Obviously a lot depends on where you want to go. And most people do not want to stay in operations if they have anything about them (some people are content with the nature of the work). I will assume this is not you. Get as close to the treasury desk as you can in middle office. Think it would be the FX desk from the above. You’ll be able to place FX trades (don’t think you would get too much in FI or credit) and will have to follow the rates on a daily basis. This involves cash management and real trades. This can be leveraged down the line when you can say you originally traded rates. I think the other areas will be more paper shuffling. Just my .$02

Thank you very much for information guys! LBriscoe - Yes it is a FT offer but i hated the internship, work was boring and the only fun part was tax planning but its rare. It sounds like Credit Risk Analyst is a better job. Can Credit Risk Operations move into Credit Risk Analyst role and progress from there? Dude_CFA - Thanks for insight! Do you know what career advancements are there in FX Operations if trading is not my goal? and what positions will you have within 5 years , 10 years in FX Operations? Thanks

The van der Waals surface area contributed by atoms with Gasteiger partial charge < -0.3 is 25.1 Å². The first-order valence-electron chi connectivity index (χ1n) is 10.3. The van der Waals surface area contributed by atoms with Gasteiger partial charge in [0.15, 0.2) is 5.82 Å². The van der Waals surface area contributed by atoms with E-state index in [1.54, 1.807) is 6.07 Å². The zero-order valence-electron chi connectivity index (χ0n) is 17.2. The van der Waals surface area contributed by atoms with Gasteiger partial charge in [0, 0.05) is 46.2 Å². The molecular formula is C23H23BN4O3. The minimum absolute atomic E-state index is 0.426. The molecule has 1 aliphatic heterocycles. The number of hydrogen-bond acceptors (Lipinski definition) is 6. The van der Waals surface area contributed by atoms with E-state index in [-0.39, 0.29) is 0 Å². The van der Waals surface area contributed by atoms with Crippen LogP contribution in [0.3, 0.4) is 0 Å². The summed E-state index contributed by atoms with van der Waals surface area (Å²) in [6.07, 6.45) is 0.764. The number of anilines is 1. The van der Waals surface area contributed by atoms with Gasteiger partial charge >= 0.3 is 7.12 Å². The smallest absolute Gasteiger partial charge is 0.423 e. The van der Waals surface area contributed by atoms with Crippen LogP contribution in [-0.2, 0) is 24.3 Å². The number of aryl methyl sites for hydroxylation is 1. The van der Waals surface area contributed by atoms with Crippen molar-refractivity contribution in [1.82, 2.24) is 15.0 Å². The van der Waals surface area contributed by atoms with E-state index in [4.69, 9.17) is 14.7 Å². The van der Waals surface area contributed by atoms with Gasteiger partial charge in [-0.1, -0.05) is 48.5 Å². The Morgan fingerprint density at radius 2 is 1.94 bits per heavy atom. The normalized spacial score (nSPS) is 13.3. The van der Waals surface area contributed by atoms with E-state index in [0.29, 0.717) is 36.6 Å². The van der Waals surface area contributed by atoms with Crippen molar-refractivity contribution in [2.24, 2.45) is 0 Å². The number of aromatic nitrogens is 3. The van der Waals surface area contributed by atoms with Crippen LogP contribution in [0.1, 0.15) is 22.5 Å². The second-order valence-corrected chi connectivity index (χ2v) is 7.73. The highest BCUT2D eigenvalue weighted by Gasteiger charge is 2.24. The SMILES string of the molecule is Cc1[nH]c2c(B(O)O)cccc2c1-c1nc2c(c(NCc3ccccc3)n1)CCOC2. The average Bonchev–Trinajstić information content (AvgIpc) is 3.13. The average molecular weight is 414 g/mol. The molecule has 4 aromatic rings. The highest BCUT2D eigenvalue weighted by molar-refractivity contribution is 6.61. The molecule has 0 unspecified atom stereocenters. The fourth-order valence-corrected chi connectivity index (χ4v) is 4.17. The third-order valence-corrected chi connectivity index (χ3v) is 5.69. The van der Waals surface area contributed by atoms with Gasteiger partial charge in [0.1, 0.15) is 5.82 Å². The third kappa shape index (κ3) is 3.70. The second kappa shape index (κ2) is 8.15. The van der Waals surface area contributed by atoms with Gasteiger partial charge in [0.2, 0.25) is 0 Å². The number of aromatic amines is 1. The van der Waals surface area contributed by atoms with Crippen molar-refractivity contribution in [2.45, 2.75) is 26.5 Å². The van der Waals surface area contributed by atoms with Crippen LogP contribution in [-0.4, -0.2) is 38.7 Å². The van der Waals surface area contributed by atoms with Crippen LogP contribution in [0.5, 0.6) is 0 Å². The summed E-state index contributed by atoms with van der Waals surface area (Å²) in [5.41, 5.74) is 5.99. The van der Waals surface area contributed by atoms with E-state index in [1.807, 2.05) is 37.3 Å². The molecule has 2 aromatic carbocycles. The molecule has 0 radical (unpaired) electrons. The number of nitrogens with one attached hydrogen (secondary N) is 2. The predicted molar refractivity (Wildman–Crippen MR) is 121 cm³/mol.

What is your goal? Career paths in finance can go in any direction.

As an analyst working in operations, there’s not a chance he’ll be able to “place FX trades”. Operations interact a lot with product controllers. The controllers and middle office mostly interact with the front desk. OP didn’t say he wants a job in FO, and I’m not knocking Operations people, but the work is back office of the back office. The VAST majority of people in back office do want out, and FO keeps getting cut with layoffs every other month adding new batches of people with good experience to the pool.